Where Have All The Ski Chalets Gone?
9th March 2021
Covid 19 caused more than just the cancellation of skiing holidays this winter. Several large chalet operators sadly went into liquidation over the last year including Alpine Elements who were a huge direct sale chalet operator. Ski Amis were also a casualty who were an independent chalet operator in the Three Valleys. Ski Weekends was another casualty, when they had not been able to provide refunds. These failures between them account for a number of ski chalets that won’t be available this year.
This however is only half of the story. Of the ski chalet operators that survived, most have reduced their capacity of catered chalets, meaning that there is a desperate shortage of ski chalets for next winter. Hotel plan which owns brands such as Ski Total, Ski Esprit and Inghams, have reduced their ski chalets by up to 60%. Skiworld also cut its chalet programme by more than 50%. The reality being some 4,000 less chalet beds per week, which will have a significant impact on availability.
There are a couple of chalet tour operators operating their normal chalet programme for the coming season. Nick Morgan, MD of Le Ski, who operate around 40 ski chalets in Val d’Isere, Courchevel and La Tania said “Le Ski is 100% committed to the catered ski chalets model. “Our chalet programme will match what the market wants, ATOL bonded packages, with flights and transfers included. Friends and family want their own exclusively staffed chalet, and that’s the unique selling point of a ski chalet holiday”.
Le Ski have reported demand for chalets is up 50% on previous years since February. Ski Line are seeing similar demand for chalets and for Club Med’s all-inclusive ski holidays too.
Angus, MD at Ski Line said “We are recommending our chalet clients to get a move on and confirm next winters ski chalet quickly, demand is exceptionally high, and sadly, supply is desperately short for winter 2021/22. I’m afraid we will have a lot of disappointed clients who will call us in January looking for a last-minute chalet deal and this winter, they won’t exist.”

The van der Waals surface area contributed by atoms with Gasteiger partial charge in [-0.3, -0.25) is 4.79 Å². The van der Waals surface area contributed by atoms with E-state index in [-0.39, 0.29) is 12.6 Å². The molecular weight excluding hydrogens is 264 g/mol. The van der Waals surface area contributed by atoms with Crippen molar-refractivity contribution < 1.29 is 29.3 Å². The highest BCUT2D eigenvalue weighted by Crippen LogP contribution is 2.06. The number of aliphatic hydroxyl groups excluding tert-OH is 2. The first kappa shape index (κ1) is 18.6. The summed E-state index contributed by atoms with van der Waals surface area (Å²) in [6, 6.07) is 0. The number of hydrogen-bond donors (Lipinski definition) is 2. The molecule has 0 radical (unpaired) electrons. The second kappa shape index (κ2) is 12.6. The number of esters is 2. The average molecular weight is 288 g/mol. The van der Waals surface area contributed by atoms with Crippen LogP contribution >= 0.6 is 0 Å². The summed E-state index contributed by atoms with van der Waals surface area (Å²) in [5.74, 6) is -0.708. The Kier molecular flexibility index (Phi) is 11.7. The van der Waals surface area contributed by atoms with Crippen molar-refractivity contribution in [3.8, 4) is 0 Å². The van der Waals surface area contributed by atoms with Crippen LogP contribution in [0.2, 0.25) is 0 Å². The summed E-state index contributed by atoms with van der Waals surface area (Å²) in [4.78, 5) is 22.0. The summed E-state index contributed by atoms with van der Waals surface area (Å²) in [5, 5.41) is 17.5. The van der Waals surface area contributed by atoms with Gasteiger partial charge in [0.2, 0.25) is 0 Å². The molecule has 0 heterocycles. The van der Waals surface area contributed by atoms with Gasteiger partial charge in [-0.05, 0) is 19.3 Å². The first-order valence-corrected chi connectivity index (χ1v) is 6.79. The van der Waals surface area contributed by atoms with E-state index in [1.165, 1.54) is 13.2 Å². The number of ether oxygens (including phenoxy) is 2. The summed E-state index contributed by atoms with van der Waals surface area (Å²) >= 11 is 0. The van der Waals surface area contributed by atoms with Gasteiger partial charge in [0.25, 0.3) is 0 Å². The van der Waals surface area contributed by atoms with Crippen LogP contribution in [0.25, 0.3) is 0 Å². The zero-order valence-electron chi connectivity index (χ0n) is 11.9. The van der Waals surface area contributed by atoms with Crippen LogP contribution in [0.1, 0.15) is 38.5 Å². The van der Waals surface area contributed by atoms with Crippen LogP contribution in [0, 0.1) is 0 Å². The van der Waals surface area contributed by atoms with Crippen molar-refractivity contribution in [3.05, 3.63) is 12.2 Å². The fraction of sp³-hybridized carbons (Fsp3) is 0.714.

Ski Line are adding more ski chalets to our database, with nearly 50 new chalets added in the past few weeks but concerns over the financial viability of some non-bonded operators means that we are wary of some of the chalet suppliers we have spoken to and many haven’t passed our strict due diligence process. We take the view that if the company or business was loss-making before Covid had an impact, it’s unlikely to survive until next winter.
If Chalets are not available, what are the alternatives?
The big winners are likely to be Club Med. Their upmarket all-inclusive concept has been a hugely popular choice in recent years with guests who previously booked ski chalets. It’s easy to see the added value an all-inclusive package brings, such as a free bar, ski lessons, ski guides and lift pass, kids clubs and childcare. When it comes to dining experience, Club Med surpasses expectations. The relaxed and informal atmosphere with Club Med’s resorts appeals to guests more used to chalets.
Hoteliers will be keen to pick up clients unable to book their normal ski chalets. But prices are likely to be significantly higher than chalet options, especially for the most conveniently located hotels.
Self-catering apartments have always been a feature of the ski market, but not much of an alternative to a ski chalet experience. Add in the cost of food, cooking, washing up, or the more expensive option of dining out, and this makes an apartment an unlikely viable alternative to a catered ski chalet experience for many skiers.
When to book your ski chalet holiday for 2022
If it is only a catered ski chalet that will work for your ski group, you need to book it very quickly, especially on peak dates of Christmas, New Year, Half Term, or Easter. Supply on these dates is already tight.